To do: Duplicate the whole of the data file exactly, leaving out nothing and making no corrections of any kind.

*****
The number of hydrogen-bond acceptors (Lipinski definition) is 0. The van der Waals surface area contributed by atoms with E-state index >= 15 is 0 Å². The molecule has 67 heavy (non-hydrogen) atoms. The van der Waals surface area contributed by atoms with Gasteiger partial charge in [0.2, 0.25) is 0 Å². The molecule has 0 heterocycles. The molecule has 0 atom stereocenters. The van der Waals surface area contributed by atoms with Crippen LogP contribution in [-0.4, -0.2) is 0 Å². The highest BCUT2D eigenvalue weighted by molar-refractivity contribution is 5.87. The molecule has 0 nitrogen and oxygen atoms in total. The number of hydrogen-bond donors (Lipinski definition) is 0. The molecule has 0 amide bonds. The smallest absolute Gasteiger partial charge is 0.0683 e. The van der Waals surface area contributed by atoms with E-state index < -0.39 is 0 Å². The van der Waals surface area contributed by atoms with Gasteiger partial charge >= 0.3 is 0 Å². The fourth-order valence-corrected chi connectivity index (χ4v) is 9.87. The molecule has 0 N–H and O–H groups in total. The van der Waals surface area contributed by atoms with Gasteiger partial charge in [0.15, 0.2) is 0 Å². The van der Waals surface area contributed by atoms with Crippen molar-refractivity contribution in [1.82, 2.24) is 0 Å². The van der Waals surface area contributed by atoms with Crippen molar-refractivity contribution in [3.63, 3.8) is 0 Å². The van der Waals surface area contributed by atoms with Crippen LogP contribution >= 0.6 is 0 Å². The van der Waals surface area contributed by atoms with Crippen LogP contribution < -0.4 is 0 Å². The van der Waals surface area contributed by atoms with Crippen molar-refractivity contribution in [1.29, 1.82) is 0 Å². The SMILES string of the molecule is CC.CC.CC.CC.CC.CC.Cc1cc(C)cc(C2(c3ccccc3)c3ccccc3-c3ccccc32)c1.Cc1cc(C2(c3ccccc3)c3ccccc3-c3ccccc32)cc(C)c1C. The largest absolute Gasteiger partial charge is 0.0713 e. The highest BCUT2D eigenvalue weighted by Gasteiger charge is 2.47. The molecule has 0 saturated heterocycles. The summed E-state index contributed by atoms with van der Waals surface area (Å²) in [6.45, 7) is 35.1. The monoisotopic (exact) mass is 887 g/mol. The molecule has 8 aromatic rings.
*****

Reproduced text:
The number of hydrogen-bond acceptors (Lipinski definition) is 0. The van der Waals surface area contributed by atoms with E-state index >= 15 is 0 Å². The molecule has 67 heavy (non-hydrogen) atoms. The van der Waals surface area contributed by atoms with Gasteiger partial charge in [0.2, 0.25) is 0 Å². The molecule has 0 heterocycles. The molecule has 0 atom stereocenters. The van der Waals surface area contributed by atoms with Crippen LogP contribution in [-0.4, -0.2) is 0 Å². The highest BCUT2D eigenvalue weighted by molar-refractivity contribution is 5.87. The molecule has 0 nitrogen and oxygen atoms in total. The number of hydrogen-bond donors (Lipinski definition) is 0. The molecule has 0 amide bonds. The smallest absolute Gasteiger partial charge is 0.0683 e. The van der Waals surface area contributed by atoms with E-state index < -0.39 is 0 Å². The van der Waals surface area contributed by atoms with Gasteiger partial charge >= 0.3 is 0 Å². The fourth-order valence-corrected chi connectivity index (χ4v) is 9.87. The molecule has 0 N–H and O–H groups in total. The van der Waals surface area contributed by atoms with Gasteiger partial charge in [0.15, 0.2) is 0 Å². The van der Waals surface area contributed by atoms with Crippen molar-refractivity contribution in [1.82, 2.24) is 0 Å². The van der Waals surface area contributed by atoms with Crippen molar-refractivity contribution in [3.63, 3.8) is 0 Å². The van der Waals surface area contributed by atoms with Crippen LogP contribution >= 0.6 is 0 Å². The van der Waals surface area contributed by atoms with Crippen LogP contribution < -0.4 is 0 Å². The van der Waals surface area contributed by atoms with Crippen molar-refractivity contribution in [1.29, 1.82) is 0 Å². The SMILES string of the molecule is CC.CC.CC.CC.CC.CC.Cc1cc(C)cc(C2(c3ccccc3)c3ccccc3-c3ccccc32)c1.Cc1cc(C2(c3ccccc3)c3ccccc3-c3ccccc32)cc(C)c1C. The largest absolute Gasteiger partial charge is 0.0713 e. The highest BCUT2D eigenvalue weighted by Gasteiger charge is 2.47. The molecule has 0 saturated heterocycles. The summed E-state index contributed by atoms with van der Waals surface area (Å²) in [6.45, 7) is 35.1. The monoisotopic (exact) mass is 887 g/mol. The molecule has 8 aromatic rings.